The mobile boom is self-evident, and it is here to stay. Smartphones are rapidly becoming the primary means of interaction for consumers and businesses worldwide, with thousands of apps created each day. Mobile goes beyond smartphones and tablets. Today, apps are incorporated into cars, wearable tech, and home appliances.
Hybrid apps are being adopted by people of all age groups across industry verticals. Most applications today, including famous ones like Spotify, Slack, Skype, and others, are all hybrid. However, hybrid apps pose some unique challenges when it comes to QA. Here, I will be giving insights into how the nature of hybrid apps requires an additional consideration during the testing strategy.
With a native app, you have either an iOS code or an Android code, and you have to write code either for one of them or two sets of code. However, if you are using a hybrid framework, what you could do is build your code on top of that code, and the framework will translate everything into two different platforms. Let’s say, an iPhone takes a picture in a certain way, and Android takes a picture in a different way using two sets of codes. This framework will consider that and will give you one standard set of codes.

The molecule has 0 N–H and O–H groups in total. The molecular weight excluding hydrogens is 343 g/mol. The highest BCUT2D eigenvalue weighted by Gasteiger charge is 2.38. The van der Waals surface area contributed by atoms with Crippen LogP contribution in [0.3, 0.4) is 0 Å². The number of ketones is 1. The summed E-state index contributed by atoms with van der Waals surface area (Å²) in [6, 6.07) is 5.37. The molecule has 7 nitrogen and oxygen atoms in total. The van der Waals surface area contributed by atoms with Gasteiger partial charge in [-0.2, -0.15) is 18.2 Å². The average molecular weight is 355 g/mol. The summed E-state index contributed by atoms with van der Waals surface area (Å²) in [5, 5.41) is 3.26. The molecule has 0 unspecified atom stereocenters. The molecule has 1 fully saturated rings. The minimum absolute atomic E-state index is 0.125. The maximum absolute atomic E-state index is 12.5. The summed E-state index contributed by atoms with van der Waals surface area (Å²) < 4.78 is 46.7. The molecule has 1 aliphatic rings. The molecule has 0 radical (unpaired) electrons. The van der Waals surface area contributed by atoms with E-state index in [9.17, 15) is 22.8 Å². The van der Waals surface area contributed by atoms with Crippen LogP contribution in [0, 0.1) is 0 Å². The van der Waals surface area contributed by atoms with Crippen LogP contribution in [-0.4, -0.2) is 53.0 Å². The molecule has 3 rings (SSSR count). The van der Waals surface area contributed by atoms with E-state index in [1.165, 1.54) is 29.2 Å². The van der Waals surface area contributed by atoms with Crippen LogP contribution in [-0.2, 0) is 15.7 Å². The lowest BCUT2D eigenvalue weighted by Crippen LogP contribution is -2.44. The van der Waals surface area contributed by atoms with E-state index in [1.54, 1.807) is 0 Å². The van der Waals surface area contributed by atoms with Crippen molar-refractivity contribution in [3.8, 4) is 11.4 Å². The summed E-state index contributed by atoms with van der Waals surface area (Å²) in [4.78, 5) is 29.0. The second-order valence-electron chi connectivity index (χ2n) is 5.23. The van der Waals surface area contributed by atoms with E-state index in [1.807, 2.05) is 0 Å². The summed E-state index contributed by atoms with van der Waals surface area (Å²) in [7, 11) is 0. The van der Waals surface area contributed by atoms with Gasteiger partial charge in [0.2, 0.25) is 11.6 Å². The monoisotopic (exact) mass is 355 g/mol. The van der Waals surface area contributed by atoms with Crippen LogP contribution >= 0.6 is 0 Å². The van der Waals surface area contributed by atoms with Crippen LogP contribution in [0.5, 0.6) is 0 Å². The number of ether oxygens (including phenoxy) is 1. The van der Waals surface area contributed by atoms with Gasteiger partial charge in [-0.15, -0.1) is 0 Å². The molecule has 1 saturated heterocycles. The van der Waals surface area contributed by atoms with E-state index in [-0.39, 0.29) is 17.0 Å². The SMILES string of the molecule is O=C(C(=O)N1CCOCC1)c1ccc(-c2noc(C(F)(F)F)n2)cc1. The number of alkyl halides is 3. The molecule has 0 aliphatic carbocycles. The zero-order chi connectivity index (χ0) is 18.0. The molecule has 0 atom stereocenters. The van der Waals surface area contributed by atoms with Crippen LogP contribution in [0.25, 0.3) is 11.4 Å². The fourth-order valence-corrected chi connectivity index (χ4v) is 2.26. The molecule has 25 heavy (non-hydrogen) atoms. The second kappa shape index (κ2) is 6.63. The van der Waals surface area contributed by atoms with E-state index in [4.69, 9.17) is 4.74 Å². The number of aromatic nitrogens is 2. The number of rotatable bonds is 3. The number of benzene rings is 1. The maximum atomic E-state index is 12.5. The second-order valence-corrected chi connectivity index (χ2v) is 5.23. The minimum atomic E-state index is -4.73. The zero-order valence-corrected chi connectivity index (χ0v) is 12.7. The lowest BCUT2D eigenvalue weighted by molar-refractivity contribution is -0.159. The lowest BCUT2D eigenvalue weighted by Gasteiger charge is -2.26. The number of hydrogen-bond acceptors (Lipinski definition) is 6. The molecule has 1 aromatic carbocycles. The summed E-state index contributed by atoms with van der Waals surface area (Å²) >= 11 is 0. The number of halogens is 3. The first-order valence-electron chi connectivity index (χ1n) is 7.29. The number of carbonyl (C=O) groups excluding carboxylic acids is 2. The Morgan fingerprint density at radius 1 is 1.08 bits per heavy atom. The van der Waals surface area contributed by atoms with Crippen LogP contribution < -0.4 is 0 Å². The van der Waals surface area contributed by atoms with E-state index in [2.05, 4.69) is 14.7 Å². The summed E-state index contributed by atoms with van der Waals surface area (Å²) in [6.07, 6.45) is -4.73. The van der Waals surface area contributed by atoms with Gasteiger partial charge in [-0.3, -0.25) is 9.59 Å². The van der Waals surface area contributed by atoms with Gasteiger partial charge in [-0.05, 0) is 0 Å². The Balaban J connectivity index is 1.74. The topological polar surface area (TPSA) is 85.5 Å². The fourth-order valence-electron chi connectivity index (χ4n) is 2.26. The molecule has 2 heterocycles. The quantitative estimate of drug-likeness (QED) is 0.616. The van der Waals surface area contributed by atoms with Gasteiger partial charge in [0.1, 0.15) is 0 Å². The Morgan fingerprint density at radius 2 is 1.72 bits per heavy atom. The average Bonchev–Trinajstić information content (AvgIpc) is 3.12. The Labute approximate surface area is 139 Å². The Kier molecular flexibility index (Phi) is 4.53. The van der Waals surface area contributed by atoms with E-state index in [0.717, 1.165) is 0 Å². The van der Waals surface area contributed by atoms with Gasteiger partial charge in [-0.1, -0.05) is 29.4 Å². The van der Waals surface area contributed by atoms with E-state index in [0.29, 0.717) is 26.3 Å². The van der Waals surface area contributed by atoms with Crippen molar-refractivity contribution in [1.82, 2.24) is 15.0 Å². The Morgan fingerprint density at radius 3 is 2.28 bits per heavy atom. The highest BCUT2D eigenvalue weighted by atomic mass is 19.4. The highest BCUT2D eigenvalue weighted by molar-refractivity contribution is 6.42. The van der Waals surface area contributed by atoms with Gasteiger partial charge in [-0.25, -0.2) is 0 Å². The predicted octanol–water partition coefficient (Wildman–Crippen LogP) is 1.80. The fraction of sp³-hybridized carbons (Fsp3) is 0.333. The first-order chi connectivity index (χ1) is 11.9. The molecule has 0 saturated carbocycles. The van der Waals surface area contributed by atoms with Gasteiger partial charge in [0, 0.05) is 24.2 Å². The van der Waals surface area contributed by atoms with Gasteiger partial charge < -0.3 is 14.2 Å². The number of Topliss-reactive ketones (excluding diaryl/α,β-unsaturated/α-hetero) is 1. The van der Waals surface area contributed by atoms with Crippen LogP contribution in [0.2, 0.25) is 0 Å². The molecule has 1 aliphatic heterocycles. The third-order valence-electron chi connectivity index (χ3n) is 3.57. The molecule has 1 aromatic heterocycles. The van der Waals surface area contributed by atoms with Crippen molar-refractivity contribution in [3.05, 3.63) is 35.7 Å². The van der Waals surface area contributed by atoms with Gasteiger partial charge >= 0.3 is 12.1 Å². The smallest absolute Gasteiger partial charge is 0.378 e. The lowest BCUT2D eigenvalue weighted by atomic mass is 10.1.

For native apps, the scope of testing is confined to either iOS or Android, but in the case of Hybrid apps, the extent of testing gets wider. Based on my experience, I highlighted the most common issues mobile application testers face daily. However, many other challenges can be case-specific, and I did not include them on my list.
A Hybrid app needs to be tested on two different platforms:
For Android, the OS-versions we tested was from version 4.4 to the latest version. For iOS, we tested upwards from version 8.0.
For different platforms, testing is required for the following:
We sometimes find issues that are specific to one OS version. For example, in my last project, I faced a problem where in one module, the text was truncated at the bottom in iOS8, whereas in iOS9 it was working fine. It was therefore required to be verified on all the different platforms available.